The ready meals factory R F Brookes, owned by Premier Foods Plc, at Rogerstone, near Newport, will use anaerobic digestion (AD) technology to supply heat, power and compost.
Being developed by InSource Energy Limited, the £5 million ($7.5 million) AD system and gas engine will supply up to 10% of the factory’s energy demand, having a gross output of around 1 MW.
Gas for the engine will be supplied using food waste left over from the production of ready meals and the AD system will treat approximately 10,000 tonnes of waste annually.
The unit will be built and operated by Premier Renewable Energy Limited, a subsidiary of InSource Energy, itself a jointly owned by the Carbon Trust and Scottish and Southern Energy Plc.
Funding of £500,000 (US$750,000) was provided by the UK’s Welsh Assembly government.
Jane Davidson, minister for Environment, Sustainability and Housing, said: ‘Food waste is a major challenge for us all and it is vital that as well as minimising the amount of waste we create, we reduce the amount of that waste that goes to landfill. This will make a vital contribution to reducing our carbon footprint.’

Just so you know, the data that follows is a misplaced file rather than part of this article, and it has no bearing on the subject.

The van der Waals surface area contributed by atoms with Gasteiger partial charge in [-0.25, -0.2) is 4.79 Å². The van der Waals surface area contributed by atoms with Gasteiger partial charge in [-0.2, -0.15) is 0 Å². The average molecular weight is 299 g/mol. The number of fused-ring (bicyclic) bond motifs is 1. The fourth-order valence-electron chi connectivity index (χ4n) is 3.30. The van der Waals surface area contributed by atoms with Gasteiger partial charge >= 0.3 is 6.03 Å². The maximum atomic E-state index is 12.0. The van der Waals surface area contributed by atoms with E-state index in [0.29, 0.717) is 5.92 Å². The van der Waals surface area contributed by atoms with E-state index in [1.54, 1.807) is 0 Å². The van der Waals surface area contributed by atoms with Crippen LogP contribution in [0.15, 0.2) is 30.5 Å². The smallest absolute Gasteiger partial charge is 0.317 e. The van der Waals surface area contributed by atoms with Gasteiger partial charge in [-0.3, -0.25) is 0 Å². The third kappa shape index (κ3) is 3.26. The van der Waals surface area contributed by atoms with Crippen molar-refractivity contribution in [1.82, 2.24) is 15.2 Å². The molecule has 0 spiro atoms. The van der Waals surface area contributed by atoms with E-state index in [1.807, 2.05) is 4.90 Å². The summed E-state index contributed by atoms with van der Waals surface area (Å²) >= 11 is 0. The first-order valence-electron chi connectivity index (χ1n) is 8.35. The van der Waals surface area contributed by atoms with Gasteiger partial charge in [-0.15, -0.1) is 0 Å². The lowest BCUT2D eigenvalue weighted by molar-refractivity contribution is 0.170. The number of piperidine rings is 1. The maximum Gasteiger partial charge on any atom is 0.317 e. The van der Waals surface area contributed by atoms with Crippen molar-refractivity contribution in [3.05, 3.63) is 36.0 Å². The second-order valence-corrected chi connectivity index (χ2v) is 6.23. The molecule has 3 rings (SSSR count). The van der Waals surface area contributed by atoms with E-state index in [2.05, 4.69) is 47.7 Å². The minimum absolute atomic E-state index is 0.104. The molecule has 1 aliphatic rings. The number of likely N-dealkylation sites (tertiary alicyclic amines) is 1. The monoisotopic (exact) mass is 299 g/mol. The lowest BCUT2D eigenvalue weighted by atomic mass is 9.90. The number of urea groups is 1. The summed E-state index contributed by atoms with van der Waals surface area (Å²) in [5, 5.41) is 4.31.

InSource’s managing director John Scott said: ‘We are delighted to have secured this investment which will help us to realise this significant development in the on-site treatment of biodegradable waste for Premier Foods. The level of venture capital that is being made available to us should also give confidence to other investors and encourage them to fund companies developing sustainable solutions to the treatment of biodegradable waste.’
Scott explained further, pointing to a number of other factors that make such relatively small on-site projects potentially more attractive than large-scale centralised waste-to-energy plants. For the owner, these factors include a secure and environmentally responsible waste disposal strategy, as well as the financial benefits of stable on-site generation costs and a guaranteed fuel supply. Meanwhile, the developer wishing to finance such a scheme has a guaranteed waste stream and long-term demand.